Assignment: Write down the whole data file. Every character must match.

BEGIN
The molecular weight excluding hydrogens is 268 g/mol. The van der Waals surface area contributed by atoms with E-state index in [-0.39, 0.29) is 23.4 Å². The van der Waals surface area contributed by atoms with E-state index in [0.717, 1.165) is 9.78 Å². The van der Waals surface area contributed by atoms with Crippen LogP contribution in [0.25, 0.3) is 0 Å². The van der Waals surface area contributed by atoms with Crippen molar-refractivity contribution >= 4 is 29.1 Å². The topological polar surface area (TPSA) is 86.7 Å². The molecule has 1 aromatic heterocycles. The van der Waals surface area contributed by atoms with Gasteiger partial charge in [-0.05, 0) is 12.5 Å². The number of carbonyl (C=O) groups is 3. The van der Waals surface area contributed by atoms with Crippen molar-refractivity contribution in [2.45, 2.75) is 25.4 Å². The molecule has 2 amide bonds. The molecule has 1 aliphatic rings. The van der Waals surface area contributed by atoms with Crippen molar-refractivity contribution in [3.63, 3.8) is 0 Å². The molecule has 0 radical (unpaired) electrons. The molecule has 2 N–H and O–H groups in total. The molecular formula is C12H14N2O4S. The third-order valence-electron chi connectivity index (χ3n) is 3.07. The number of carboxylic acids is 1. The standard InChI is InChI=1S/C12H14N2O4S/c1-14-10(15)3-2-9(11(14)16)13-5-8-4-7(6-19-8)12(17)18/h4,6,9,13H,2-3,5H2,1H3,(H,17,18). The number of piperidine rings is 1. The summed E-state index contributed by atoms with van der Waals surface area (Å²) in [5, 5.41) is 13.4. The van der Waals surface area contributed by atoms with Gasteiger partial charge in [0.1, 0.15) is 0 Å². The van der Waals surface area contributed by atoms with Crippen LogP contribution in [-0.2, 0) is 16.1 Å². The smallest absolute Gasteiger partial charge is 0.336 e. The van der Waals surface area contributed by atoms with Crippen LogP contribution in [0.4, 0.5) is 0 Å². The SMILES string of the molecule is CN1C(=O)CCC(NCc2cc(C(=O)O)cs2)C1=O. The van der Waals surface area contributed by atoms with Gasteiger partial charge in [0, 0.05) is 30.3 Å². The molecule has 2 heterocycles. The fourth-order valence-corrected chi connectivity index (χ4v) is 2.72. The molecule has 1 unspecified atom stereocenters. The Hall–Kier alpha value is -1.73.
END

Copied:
The molecular weight excluding hydrogens is 268 g/mol. The van der Waals surface area contributed by atoms with E-state index in [-0.39, 0.29) is 23.4 Å². The van der Waals surface area contributed by atoms with E-state index in [0.717, 1.165) is 9.78 Å². The van der Waals surface area contributed by atoms with Crippen LogP contribution in [0.25, 0.3) is 0 Å². The van der Waals surface area contributed by atoms with Crippen molar-refractivity contribution >= 4 is 29.1 Å². The topological polar surface area (TPSA) is 86.7 Å². The molecule has 1 aromatic heterocycles. The van der Waals surface area contributed by atoms with Gasteiger partial charge in [-0.05, 0) is 12.5 Å². The number of carbonyl (C=O) groups is 3. The van der Waals surface area contributed by atoms with Crippen molar-refractivity contribution in [2.45, 2.75) is 25.4 Å². The molecule has 2 amide bonds. The molecule has 1 aliphatic rings. The van der Waals surface area contributed by atoms with Crippen molar-refractivity contribution in [3.63, 3.8) is 0 Å². The molecule has 0 radical (unpaired) electrons. The molecule has 2 N–H and O–H groups in total. The molecular formula is C12H14N2O4S. The third-order valence-electron chi connectivity index (χ3n) is 3.07. The number of carboxylic acids is 1. The standard InChI is InChI=1S/C12H14N2O4S/c1-14-10(15)3-2-9(11(14)16)13-5-8-4-7(6-19-8)12(17)18/h4,6,9,13H,2-3,5H2,1H3,(H,17,18). The number of piperidine rings is 1. The summed E-state index contributed by atoms with van der Waals surface area (Å²) in [5, 5.41) is 13.4. The van der Waals surface area contributed by atoms with Gasteiger partial charge in [0.1, 0.15) is 0 Å². The van der Waals surface area contributed by atoms with Crippen LogP contribution in [-0.2, 0) is 16.1 Å². The smallest absolute Gasteiger partial charge is 0.336 e. The van der Waals surface area contributed by atoms with Crippen LogP contribution in [0.4, 0.5) is 0 Å². The SMILES string of the molecule is CN1C(=O)CCC(NCc2cc(C(=O)O)cs2)C1=O. The van der Waals surface area contributed by atoms with Gasteiger partial charge in [0, 0.05) is 30.3 Å². The molecule has 2 heterocycles. The fourth-order valence-corrected chi connectivity index (χ4v) is 2.72. The molecule has 1 unspecified atom stereocenters. The Hall–Kier alpha value is -1.73.